- Finally, Marianne Lenabat wonders how Canada has been turned into one of the most reactionary actors on the global scene in recent years even when public opinion is still generally favourable toward social democracy.

Don't let the door hit you in the ass on your way out

Cathie from Canada - Sun, 04/13/2014 - 08:14
It couldn't have happened to a more deserving guy:
despite endorsements of Anders by Prime Minister Stephen Harper and Calgary cabinet heavyweight Jason Kenney, Liepert’s message that the area deserved a better MP resonated with Conservative voters weary of Anders’ shoot from the lip style.
"He can’t point to one damn thing he can take credit for accomplishing in this riding.” A fitting epitaph for the creepy, undead Rob Anders.
— Dr.Dawg (@DrDawg) April 13, 2014
When Rob Anders wakes up from his nap he'll be pissed. #cdnpoli

— Steve V (@FarAndWide) April 13, 2014

Now Rob Anders has more time to follow his true passion: finding and fighting the ghost of Nelson Mandela.

— Charles Demers (@charliedemers) April 13, 2014

When his staffers finally succeeded in waking Anders to give him the bad news he was heard to exclaim but Mandela IS a terrorist

— trapdinawrpool (@trapdinawrpool) April 13, 2014

Good riddance

Dawg's Blawg - Sun, 04/13/2014 - 08:10
Even within the benighted ranks of the Conservative Party of Canada, Rob Anders stood out: a walking nullity, his every word spoken as though by rote, a person for whom “convictions” were a sign, not of moral strength, but of... Dr.Dawg

Jim Flaherty’s Death Does Not Warrant the Hero Worship he Has Been Receiving

Sister Sages Musings - Sun, 04/13/2014 - 07:05

I shouldn’t have to open this post with I’m sorry for Flaherty’s family’s loss. That is a given.  In fact, I can empathize. I have lost people recently.  I really hope Flaherty’s family finds the strength to continue with their lives.  It’s one reason why I haven’t really spoken of it on Thursday on . . . → Read More: Jim Flaherty’s Death Does Not Warrant the Hero Worship he Has Been Receiving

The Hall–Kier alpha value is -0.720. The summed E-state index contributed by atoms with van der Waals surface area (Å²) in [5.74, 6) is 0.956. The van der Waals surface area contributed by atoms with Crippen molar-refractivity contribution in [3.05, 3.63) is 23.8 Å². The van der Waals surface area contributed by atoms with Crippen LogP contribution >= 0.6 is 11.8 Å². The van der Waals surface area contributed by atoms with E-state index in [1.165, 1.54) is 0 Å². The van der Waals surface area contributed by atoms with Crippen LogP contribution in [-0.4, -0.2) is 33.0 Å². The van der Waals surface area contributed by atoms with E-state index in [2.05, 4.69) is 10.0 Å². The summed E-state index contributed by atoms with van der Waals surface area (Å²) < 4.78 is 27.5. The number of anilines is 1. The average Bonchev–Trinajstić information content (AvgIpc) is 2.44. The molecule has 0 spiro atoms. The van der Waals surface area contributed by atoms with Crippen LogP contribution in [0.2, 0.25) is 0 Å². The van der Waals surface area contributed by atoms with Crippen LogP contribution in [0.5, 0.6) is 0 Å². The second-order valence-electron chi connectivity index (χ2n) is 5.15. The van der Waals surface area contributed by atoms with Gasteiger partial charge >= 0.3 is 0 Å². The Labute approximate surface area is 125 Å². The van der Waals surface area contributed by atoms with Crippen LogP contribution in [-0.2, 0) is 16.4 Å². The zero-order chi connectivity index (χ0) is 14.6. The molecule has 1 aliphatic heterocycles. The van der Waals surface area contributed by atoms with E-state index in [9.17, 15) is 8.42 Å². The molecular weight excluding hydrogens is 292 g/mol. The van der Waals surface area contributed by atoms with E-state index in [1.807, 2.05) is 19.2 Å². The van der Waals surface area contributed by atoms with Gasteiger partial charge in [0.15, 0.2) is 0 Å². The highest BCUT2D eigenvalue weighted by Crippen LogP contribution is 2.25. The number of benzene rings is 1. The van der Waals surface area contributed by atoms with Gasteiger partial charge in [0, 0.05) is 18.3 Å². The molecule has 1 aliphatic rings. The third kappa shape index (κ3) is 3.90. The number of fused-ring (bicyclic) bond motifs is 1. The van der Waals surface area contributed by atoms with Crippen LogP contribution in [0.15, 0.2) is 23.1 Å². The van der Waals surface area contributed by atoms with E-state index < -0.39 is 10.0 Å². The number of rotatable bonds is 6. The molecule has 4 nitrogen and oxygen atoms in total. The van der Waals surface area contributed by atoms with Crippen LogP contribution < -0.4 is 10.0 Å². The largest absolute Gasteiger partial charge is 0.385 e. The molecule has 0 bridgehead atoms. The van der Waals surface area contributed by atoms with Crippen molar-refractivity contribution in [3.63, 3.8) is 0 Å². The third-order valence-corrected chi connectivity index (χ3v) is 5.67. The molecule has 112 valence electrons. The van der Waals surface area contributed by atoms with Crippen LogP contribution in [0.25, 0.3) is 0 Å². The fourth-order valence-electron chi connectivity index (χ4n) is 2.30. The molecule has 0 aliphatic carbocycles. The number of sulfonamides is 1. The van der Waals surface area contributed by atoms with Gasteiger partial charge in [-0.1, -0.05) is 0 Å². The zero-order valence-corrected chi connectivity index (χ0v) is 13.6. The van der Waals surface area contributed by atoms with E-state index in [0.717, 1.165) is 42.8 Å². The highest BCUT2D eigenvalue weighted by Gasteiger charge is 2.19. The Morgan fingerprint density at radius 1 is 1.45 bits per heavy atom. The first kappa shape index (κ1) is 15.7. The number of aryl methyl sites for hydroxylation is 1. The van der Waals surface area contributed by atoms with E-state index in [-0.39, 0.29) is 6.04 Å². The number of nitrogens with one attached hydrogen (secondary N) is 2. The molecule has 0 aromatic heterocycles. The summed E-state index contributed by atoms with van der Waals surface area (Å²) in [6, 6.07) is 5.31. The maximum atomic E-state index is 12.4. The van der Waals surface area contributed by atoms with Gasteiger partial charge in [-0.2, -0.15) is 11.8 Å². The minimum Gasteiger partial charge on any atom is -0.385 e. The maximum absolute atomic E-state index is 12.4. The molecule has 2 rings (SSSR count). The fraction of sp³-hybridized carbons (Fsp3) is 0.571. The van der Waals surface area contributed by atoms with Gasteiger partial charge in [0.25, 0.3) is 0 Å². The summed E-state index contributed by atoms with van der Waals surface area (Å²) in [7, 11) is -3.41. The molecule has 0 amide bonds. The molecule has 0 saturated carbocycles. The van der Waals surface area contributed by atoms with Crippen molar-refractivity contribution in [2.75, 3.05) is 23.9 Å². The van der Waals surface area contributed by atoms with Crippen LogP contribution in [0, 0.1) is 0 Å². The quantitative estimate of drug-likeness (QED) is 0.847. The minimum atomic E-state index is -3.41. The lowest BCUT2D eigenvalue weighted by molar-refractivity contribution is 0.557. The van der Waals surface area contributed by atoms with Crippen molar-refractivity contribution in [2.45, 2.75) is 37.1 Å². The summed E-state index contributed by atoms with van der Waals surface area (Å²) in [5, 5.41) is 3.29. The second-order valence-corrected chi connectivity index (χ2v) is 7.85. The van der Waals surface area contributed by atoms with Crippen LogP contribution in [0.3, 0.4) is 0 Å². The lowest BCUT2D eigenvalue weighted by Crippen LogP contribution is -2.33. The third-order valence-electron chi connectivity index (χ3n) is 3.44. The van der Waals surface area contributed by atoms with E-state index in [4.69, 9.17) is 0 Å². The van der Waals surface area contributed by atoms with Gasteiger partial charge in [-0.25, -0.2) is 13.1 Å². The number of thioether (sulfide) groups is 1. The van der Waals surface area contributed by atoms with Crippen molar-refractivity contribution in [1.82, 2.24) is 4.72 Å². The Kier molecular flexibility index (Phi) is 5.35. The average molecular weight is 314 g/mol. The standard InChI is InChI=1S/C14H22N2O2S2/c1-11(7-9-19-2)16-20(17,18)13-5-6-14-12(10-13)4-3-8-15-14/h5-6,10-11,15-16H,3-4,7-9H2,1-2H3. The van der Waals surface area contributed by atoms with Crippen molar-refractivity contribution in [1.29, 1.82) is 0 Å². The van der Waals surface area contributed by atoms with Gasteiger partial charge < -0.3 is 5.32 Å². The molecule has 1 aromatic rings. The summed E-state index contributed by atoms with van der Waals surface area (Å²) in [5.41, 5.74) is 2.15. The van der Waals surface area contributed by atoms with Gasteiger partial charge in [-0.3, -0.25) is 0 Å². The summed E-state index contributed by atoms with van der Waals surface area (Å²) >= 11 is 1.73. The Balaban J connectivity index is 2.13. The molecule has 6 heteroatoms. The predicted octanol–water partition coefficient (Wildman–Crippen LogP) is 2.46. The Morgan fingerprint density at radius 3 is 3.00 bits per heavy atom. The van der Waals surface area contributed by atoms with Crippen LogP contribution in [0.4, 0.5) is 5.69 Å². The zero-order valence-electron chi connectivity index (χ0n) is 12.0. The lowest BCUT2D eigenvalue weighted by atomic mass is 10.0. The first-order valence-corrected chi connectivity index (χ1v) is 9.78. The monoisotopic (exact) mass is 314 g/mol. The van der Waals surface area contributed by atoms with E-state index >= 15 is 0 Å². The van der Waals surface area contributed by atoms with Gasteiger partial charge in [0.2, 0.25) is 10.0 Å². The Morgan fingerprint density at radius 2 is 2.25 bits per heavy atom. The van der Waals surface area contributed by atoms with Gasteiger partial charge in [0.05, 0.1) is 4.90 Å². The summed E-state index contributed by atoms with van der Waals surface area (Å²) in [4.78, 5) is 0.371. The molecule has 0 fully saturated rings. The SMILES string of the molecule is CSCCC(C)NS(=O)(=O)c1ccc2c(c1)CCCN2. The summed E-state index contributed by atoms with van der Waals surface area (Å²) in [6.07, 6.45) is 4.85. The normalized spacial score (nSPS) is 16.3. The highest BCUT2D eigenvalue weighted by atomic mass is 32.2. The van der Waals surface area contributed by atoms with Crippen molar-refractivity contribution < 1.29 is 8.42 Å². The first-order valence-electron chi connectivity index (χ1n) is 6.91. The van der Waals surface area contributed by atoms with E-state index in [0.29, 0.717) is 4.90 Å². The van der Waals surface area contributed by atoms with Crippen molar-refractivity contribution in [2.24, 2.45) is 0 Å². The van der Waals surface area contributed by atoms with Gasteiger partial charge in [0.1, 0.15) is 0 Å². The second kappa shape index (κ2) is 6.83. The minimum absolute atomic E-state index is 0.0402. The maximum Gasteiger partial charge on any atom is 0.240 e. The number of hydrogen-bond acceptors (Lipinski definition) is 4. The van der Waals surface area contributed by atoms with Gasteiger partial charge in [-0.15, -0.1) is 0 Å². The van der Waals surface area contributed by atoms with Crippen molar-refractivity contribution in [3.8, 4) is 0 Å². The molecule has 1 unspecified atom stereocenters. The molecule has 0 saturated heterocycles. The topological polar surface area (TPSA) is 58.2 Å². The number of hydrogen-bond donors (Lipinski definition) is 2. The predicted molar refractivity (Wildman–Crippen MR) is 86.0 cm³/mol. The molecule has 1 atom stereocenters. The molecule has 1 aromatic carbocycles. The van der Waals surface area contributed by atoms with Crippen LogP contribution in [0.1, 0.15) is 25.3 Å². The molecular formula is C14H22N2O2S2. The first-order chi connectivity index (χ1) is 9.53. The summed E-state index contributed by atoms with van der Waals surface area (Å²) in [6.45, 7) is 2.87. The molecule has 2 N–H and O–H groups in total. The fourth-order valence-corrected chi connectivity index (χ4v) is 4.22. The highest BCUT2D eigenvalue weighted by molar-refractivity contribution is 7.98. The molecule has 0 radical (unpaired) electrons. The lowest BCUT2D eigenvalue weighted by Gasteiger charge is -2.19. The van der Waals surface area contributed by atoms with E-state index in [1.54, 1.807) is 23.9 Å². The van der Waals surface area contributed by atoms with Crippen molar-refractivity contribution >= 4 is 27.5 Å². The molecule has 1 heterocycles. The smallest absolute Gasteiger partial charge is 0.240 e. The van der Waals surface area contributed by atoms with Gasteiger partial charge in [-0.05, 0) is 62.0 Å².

A Prematurely Old Man

Northern Reflections - Sun, 04/13/2014 - 06:40

Stephen Harper likes to boast that seniors are his most loyal supporters. You'll notice that he has very little to say about the young. That's because he really isn't concerned about them. Take job creation -- something for which the prime minister claims a special talent. Carol Goar writes:

A government bent on lowering the living standard of Canada’s next generation couldn’t do a much better job than Stephen Harper and his colleagues have done.

The Prime Minister and his high-octane employment minister, Jason Kenney , have thrown one barrier after the next in front of young job seekers. Canada’s youth unemployment rate (15-24 years of age, both sexes) was 12.2 per cent when the Conservatives took power in 2006. Today, it is 13.6 per cent . But the numbers tell only part of the story. Hundreds of thousands of young people have given up their job search and gone back to school. Others have simply disappeared from the head count.
It's true that the millennial generation has faced a number of obstacles -- globalization among them. But Harper's policy response has been to sacrifice the young to the trends they face:
First there was the massive expansion of the once-modest foreign temporary workers program. When the Conservatives took power, it was a stopgap designed to address isolated labour shortages in the oilpatch and allow employers to hire highly specialized workers with skills no Canadian could offer. Eight years later, it has become a high-speed causeway into the Canadian job market. Hundreds of thousands of workers — most of them low-skilled — pour into the country every year bypassing young Canadians. In the past 12 months, there have been several high-profile cases of employers turning away Canadian applicants and bringing foreign workers whose immigration status is dependent on their job performance. Whenever one of these embarrassments makes headlines, Kenney vows to crack down. “Our message to employers is clear and unequivocal: Canadians must always be first in line for available jobs,” Kenney affirmed this week after CBC reported that a McDonald’s franchise in Victoria was bringing in workers from the Philippines and cutting the hours of its Canadian staff.Second, there was the government’s single-minded crackdown on young offenders. Former public safety minister Vic Toews, with the full backing of his boss, spent $5 billion (on top of the existing $15 billion) on law enforcement. The provinces, who handle most drug offences, were required to ante up an additional $14.8 billion. If even half that money had gone to providing young people who stayed in school with marketable skills, they wouldn’t be stuck in minimum-wage retail and fast food jobs. Moreover, they wouldn’t be tarred with an unfair reputation.